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Chapter 1

The Wandering Mind

Autumn Thoughts

I sat in the garden one autumn afternoon reading an old poet.   The sky was unblemished, clear and pure as the face of a child and starlings were deep in conversation close by.   I had mown the lawn that morning just before lunch and turned over the plot where the peas had been cleared.   After this exertion and a good meal, I felt no pang of conscience as I turned my back upon the many other chores that cried for attention and took my book into the garden and relaxed in the warm soporific scent of honeysuckle and freshly cut grass.   After an indeterminable period my thoughts were lifted from the page upon my knee and I drifted across the valley to the hill opposite.   There the grade was steep, too steep for tractor or any other mechanical tool.   A horse therefore was leaning from a plough, moving slowly, almost imperceptively towards the skyline.   The cottage in which I then lived was very old and the hills opposite even older; no doubt at one time they were covered with forest, but many men must have witnessed that same scene before me, many men and many generations.   To them it was a common sight, but to me it was a rare and beautiful sight that spanned the centuries. The scene was timeless.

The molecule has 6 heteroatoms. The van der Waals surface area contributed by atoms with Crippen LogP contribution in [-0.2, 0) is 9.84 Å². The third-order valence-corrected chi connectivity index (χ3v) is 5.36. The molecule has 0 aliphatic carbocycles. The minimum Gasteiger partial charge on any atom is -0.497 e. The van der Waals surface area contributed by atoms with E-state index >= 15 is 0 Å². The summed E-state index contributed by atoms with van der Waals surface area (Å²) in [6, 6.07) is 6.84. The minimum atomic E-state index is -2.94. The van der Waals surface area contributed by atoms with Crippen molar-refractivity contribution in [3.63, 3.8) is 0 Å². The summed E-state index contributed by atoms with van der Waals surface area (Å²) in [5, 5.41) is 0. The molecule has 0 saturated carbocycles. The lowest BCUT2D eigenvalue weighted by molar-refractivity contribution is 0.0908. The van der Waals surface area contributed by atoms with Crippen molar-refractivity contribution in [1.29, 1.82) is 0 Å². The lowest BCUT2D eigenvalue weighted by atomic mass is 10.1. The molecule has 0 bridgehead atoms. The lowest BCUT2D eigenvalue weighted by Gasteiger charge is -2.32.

I felt my head nod forward quite suddenly and I came awake.   The book fell onto the grass and the starlings flew off more in indignation than fright.   In the silence that followed, there filtered through the warmth of the valley the faint jingle of the traces, and as the plough turned upon the headland, a spark of sunlight leapt from the polished harness; it was an impish child of Apollo that danced upon the horse’s back one moment, then without warning, leapt the great expanse of the valley and entered my eye within the same split second.   I realised then that here was a beginning; here, before the old year was done, was another just starting.   Here the earth was being opened up to let in winter’s icy fingers so that she might the better prepare the seed bed for next year’s crop.   Then as the mind’s awareness expanded, I felt that this was not the only beginning taking place, there were many more throughout the changing land.

Visitors were arriving, flowers were blooming, animals were being born.   All about me, as I sat half asleep in the quietude, a great movement of life was in progress, and I thought of another great movement of life that had occurred the previous autumn.   It was an invasion of our fields by the linyphiids or gossamer spiders.   We were drilling wheat at the time and as I crouched low on the footboard of the drill to clear a coulter that had clogged up, I beheld a silken counterpane of gossamer stretched between the faint ridges of the harrowed earth.   The effect, if the eye was held low enough, was that of a thin layer of water shimmering in the early morning sun sending off sparks of individual colour selected at random from all parts of the spectrum.   So taken was I with this scene that all thoughts of clearing the coulters left me as we rattled and jogged across the field, and when harvesting the same field this year, there, as a reminder of that small moment, was a strip bare of swaying gold a hundred yards long and twenty inches wide.